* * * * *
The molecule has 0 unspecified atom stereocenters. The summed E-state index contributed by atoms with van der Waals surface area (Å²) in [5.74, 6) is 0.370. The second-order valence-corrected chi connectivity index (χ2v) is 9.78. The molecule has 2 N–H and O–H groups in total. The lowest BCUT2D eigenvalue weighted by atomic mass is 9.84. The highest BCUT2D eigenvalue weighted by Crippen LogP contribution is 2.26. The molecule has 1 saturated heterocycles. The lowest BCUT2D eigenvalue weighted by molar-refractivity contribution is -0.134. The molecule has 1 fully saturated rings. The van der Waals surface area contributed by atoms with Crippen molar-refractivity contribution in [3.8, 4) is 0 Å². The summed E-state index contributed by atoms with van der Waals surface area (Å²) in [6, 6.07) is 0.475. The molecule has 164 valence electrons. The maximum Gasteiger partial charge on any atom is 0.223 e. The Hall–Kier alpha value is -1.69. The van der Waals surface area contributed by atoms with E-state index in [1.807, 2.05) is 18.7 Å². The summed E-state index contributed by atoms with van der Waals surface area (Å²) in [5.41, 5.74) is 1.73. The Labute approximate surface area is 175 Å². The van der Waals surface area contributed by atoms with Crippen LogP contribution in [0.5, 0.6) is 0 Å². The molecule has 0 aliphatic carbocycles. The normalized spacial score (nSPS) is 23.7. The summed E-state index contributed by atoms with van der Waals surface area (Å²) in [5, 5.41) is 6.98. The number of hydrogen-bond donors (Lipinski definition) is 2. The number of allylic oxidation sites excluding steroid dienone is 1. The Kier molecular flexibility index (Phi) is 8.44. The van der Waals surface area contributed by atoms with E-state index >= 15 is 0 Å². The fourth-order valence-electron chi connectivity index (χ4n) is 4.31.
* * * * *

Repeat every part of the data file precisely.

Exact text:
The molecule has 0 unspecified atom stereocenters. The summed E-state index contributed by atoms with van der Waals surface area (Å²) in [5.74, 6) is 0.370. The second-order valence-corrected chi connectivity index (χ2v) is 9.78. The molecule has 2 N–H and O–H groups in total. The lowest BCUT2D eigenvalue weighted by atomic mass is 9.84. The highest BCUT2D eigenvalue weighted by Crippen LogP contribution is 2.26. The molecule has 1 saturated heterocycles. The lowest BCUT2D eigenvalue weighted by molar-refractivity contribution is -0.134. The molecule has 1 fully saturated rings. The van der Waals surface area contributed by atoms with Crippen molar-refractivity contribution in [3.8, 4) is 0 Å². The summed E-state index contributed by atoms with van der Waals surface area (Å²) in [6, 6.07) is 0.475. The molecule has 164 valence electrons. The maximum Gasteiger partial charge on any atom is 0.223 e. The Hall–Kier alpha value is -1.69. The van der Waals surface area contributed by atoms with E-state index in [1.807, 2.05) is 18.7 Å². The summed E-state index contributed by atoms with van der Waals surface area (Å²) in [5.41, 5.74) is 1.73. The Labute approximate surface area is 175 Å². The van der Waals surface area contributed by atoms with Crippen LogP contribution in [0.5, 0.6) is 0 Å². The molecule has 0 aliphatic carbocycles. The normalized spacial score (nSPS) is 23.7. The summed E-state index contributed by atoms with van der Waals surface area (Å²) in [5, 5.41) is 6.98. The number of hydrogen-bond donors (Lipinski definition) is 2. The number of allylic oxidation sites excluding steroid dienone is 1. The Kier molecular flexibility index (Phi) is 8.44. The van der Waals surface area contributed by atoms with E-state index >= 15 is 0 Å². The fourth-order valence-electron chi connectivity index (χ4n) is 4.31.